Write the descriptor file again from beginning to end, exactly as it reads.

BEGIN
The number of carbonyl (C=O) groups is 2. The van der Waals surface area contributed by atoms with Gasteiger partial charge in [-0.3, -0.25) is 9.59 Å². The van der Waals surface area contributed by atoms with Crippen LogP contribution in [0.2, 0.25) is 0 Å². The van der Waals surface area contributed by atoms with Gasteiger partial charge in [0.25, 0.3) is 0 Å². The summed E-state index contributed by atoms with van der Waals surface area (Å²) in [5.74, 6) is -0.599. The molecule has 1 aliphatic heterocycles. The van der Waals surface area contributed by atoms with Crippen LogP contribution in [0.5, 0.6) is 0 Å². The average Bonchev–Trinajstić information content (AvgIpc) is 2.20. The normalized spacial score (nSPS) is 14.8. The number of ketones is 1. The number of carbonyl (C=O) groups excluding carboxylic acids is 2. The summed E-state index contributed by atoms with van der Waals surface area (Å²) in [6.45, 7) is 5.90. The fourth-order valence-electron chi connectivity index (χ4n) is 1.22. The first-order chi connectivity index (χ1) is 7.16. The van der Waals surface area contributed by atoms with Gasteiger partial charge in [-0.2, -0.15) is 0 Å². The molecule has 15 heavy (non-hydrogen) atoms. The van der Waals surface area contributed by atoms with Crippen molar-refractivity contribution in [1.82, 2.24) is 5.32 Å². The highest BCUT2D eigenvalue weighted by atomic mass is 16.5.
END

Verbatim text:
The number of carbonyl (C=O) groups is 2. The van der Waals surface area contributed by atoms with Gasteiger partial charge in [-0.3, -0.25) is 9.59 Å². The van der Waals surface area contributed by atoms with Crippen LogP contribution in [0.2, 0.25) is 0 Å². The van der Waals surface area contributed by atoms with Gasteiger partial charge in [0.25, 0.3) is 0 Å². The summed E-state index contributed by atoms with van der Waals surface area (Å²) in [5.74, 6) is -0.599. The molecule has 1 aliphatic heterocycles. The van der Waals surface area contributed by atoms with Crippen LogP contribution in [0.5, 0.6) is 0 Å². The average Bonchev–Trinajstić information content (AvgIpc) is 2.20. The normalized spacial score (nSPS) is 14.8. The number of ketones is 1. The number of carbonyl (C=O) groups excluding carboxylic acids is 2. The summed E-state index contributed by atoms with van der Waals surface area (Å²) in [6.45, 7) is 5.90. The fourth-order valence-electron chi connectivity index (χ4n) is 1.22. The first-order chi connectivity index (χ1) is 7.16. The van der Waals surface area contributed by atoms with Gasteiger partial charge in [-0.2, -0.15) is 0 Å². The molecule has 15 heavy (non-hydrogen) atoms. The van der Waals surface area contributed by atoms with Crippen molar-refractivity contribution in [1.82, 2.24) is 5.32 Å². The highest BCUT2D eigenvalue weighted by atomic mass is 16.5.